My plan was to continue cutting strips, squares and bricks tonight.  As I looked at the basket of fabrics pictured in yesterday's post, I realized I could do something different instead.  I could make another little quilt!  These weren't the reproduction fabrics I love, but there was nothing wrong with them.  I decided to make a little quilt that could serve as a table mat, and use it for longarm practice.

17 3/4" x 17 3/4"
This is a free pattern posted on Kathleen Tracy's website.  I love Kathleen's designs - I have all of her books.  Once quilted I will use this on one of the end tables in our living room.  I will bind it in one of the fabrics used in the quilt - I have enough.  I'm so glad I thought of this!

A new little quilt

It felt so good to be doing REAL sewing again.  I can't believe it's been 16 days since I cut out the pieces for this quilt.  The detour I took before getting here took much longer than I thought it would!

26 1/2" x 30 1/8"
This is the small double 4-patch quilt from this year's Little Women's Club, designed by Jo Morton.  All the fabrics are Jo's, except for the border, which is a 3 Sisters print.  I didn't have a single Jo Morton piece I liked for the border, so I made do.  The alternate squares are a beautiful light print by Jo that I'd not seen before.  I bought it at the first quilt shop we visited on our way home from Death Valley.  I've always wanted to make a pink and brown quilt, and this seemed to be the appropriate time.  I love how it turned out! 

Now I think it is time I got back to some Civil War Diary blocks, as I didn't finish any last month.

Saturday, April 13, 2013

Yes, I'm still here

I've not posted for several days as I've not had much to show for the time in my sewing room.  I've been sewing more "backing fabric" - yards and yards of it - and it seemed silly to post again about that.  I finally finished it all last night, adding another 3 "bolts" to the stack on top of the fabric shelves. 

Today I started working on the laundry basket full of smaller pieces that didn't go back onto the shelves.  These are older pieces than aren't full fat quarters or are odd sized.  I'm cutting them up into usable size pieces using Bonnie Hunter's system.  This is a work in progress as I'm eager to get back

real sewing.  I'll work on these for an hour or two at a time until I'm finished.  This time I will use them in a timely manner, unlike all the scraps I cut a few years ago which finally went to charity.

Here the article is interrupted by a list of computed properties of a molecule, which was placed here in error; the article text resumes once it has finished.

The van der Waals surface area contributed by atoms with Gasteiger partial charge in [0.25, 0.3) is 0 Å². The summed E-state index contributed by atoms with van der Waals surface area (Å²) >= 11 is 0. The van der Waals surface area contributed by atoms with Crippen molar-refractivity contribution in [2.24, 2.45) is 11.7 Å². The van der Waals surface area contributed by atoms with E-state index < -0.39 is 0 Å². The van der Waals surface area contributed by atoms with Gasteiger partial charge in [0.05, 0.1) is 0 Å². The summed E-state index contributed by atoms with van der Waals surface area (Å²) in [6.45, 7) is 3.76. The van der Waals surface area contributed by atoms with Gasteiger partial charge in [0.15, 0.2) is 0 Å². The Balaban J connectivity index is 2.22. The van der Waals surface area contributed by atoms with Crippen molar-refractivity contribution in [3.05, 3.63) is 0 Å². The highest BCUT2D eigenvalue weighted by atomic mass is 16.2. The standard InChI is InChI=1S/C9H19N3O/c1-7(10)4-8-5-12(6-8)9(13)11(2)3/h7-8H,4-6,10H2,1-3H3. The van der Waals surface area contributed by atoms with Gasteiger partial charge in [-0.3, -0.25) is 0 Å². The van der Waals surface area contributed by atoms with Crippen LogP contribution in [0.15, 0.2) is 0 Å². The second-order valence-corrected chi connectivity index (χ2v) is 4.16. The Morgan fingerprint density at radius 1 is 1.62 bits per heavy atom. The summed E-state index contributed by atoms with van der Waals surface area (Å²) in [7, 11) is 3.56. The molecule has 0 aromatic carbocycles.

Last week was an interesting one to say the least - a perfect example of the "rule of threes".  The computer desk chair became hazardous to sit in, followed the next day by the vacuum giving up the ghost.  About that same time we decided our backs could no longer stand sleeping on our old mattress.  These things happened the day after I did our taxes and discovered we needed to pay after all.  Much money was spent, so it is a very good thing I've taken a "no buy" pledge.

This coming week should be interesting also, as I've been called for jury duty.  I need to report to the courthouse at 8:15 Monday morning, which means I need to leave home by 7:15 to be assured of a parking space.  No needles or scissors of any kind may be brought into the courthouse, including knitting needles.  I will need to find a very good book to read.  I hope to be called the first day, whether or not I actually serve on a jury, because then I'd be done for the week. 

Tomorrow I'm going to work on the little quilt I cut out before all this cleaning and organizing started.  I figure I deserve to reward myself.  Hopefully I'll have a finished top to show tomorrow night!

*  *  *  *  *  *  *  *

1.  Leftovers for an easy dinner
2.  Rain, which held off until just after Joseph's t-ball game
3.  Morning coffee with a friend

Tuesday, April 9, 2013

Now I have fabric for quilt backs

The fabrics I turned into "backing fabric" are beautiful fabrics.  It was fun "getting reacquainted" with them as I sewed them together.  They aren't what I'm using in quilts any more.  Many are florals, many are Asian prints, and the rest are "modern looking" prints.  I will love having these on the back of all the large quilts I make until they are gone.  I have no idea how many yards total I have, but I'm sure there is enough for at least 8-10 quilt backs.

I rolled these using the 8 1/2" creative grids ruler.  I know many of you fold your fabrics with the aid of a ruler - this is a first for me.  It certainly worked beautifully!  It was just like having a bolt core to wrap them around, without having an empty bolt core to recycle when the fabric is gone.  They are now sitting on the top of the bookshelves on top of other bolts of fabric.  They seem to take up so much less space than they did when they were on my shelves!